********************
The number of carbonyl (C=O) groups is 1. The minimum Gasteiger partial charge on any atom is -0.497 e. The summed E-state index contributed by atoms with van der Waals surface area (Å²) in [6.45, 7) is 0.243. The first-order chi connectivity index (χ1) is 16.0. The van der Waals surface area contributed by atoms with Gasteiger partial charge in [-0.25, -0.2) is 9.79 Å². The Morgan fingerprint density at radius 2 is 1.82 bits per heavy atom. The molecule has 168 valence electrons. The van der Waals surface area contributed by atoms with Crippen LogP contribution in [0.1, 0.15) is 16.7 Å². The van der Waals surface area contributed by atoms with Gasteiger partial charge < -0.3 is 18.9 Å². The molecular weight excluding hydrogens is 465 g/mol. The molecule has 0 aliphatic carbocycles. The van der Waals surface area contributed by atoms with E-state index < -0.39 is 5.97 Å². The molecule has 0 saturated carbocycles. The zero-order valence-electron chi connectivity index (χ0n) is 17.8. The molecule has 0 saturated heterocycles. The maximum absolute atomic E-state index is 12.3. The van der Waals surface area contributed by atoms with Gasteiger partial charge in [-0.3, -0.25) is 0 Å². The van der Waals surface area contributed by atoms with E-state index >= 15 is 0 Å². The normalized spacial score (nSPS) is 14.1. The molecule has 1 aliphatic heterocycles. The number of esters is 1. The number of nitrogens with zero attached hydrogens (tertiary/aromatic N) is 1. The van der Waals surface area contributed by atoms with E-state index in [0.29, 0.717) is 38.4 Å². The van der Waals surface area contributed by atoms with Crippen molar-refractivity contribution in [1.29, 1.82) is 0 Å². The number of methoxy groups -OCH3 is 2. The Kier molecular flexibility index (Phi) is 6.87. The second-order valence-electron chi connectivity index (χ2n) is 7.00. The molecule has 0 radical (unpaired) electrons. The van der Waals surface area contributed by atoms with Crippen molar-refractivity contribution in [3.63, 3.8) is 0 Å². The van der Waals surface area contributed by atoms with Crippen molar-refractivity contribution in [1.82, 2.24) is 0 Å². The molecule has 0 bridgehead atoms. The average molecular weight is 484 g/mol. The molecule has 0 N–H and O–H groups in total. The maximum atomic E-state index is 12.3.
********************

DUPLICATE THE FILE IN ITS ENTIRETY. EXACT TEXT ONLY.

The number of carbonyl (C=O) groups is 1. The minimum Gasteiger partial charge on any atom is -0.497 e. The summed E-state index contributed by atoms with van der Waals surface area (Å²) in [6.45, 7) is 0.243. The first-order chi connectivity index (χ1) is 16.0. The van der Waals surface area contributed by atoms with Gasteiger partial charge in [-0.25, -0.2) is 9.79 Å². The Morgan fingerprint density at radius 2 is 1.82 bits per heavy atom. The molecule has 168 valence electrons. The van der Waals surface area contributed by atoms with Crippen LogP contribution in [0.1, 0.15) is 16.7 Å². The van der Waals surface area contributed by atoms with Gasteiger partial charge < -0.3 is 18.9 Å². The molecular weight excluding hydrogens is 465 g/mol. The molecule has 0 aliphatic carbocycles. The van der Waals surface area contributed by atoms with E-state index < -0.39 is 5.97 Å². The molecule has 0 saturated carbocycles. The zero-order valence-electron chi connectivity index (χ0n) is 17.8. The molecule has 0 saturated heterocycles. The maximum absolute atomic E-state index is 12.3. The van der Waals surface area contributed by atoms with Gasteiger partial charge in [-0.3, -0.25) is 0 Å². The van der Waals surface area contributed by atoms with E-state index >= 15 is 0 Å². The normalized spacial score (nSPS) is 14.1. The molecule has 1 aliphatic heterocycles. The number of esters is 1. The number of nitrogens with zero attached hydrogens (tertiary/aromatic N) is 1. The van der Waals surface area contributed by atoms with E-state index in [0.29, 0.717) is 38.4 Å². The van der Waals surface area contributed by atoms with Crippen molar-refractivity contribution in [1.29, 1.82) is 0 Å². The number of methoxy groups -OCH3 is 2. The Kier molecular flexibility index (Phi) is 6.87. The second-order valence-electron chi connectivity index (χ2n) is 7.00. The molecule has 0 radical (unpaired) electrons. The van der Waals surface area contributed by atoms with Crippen molar-refractivity contribution in [3.63, 3.8) is 0 Å². The van der Waals surface area contributed by atoms with Crippen molar-refractivity contribution in [1.82, 2.24) is 0 Å². The molecule has 0 bridgehead atoms. The average molecular weight is 484 g/mol. The molecule has 0 N–H and O–H groups in total. The maximum atomic E-state index is 12.3.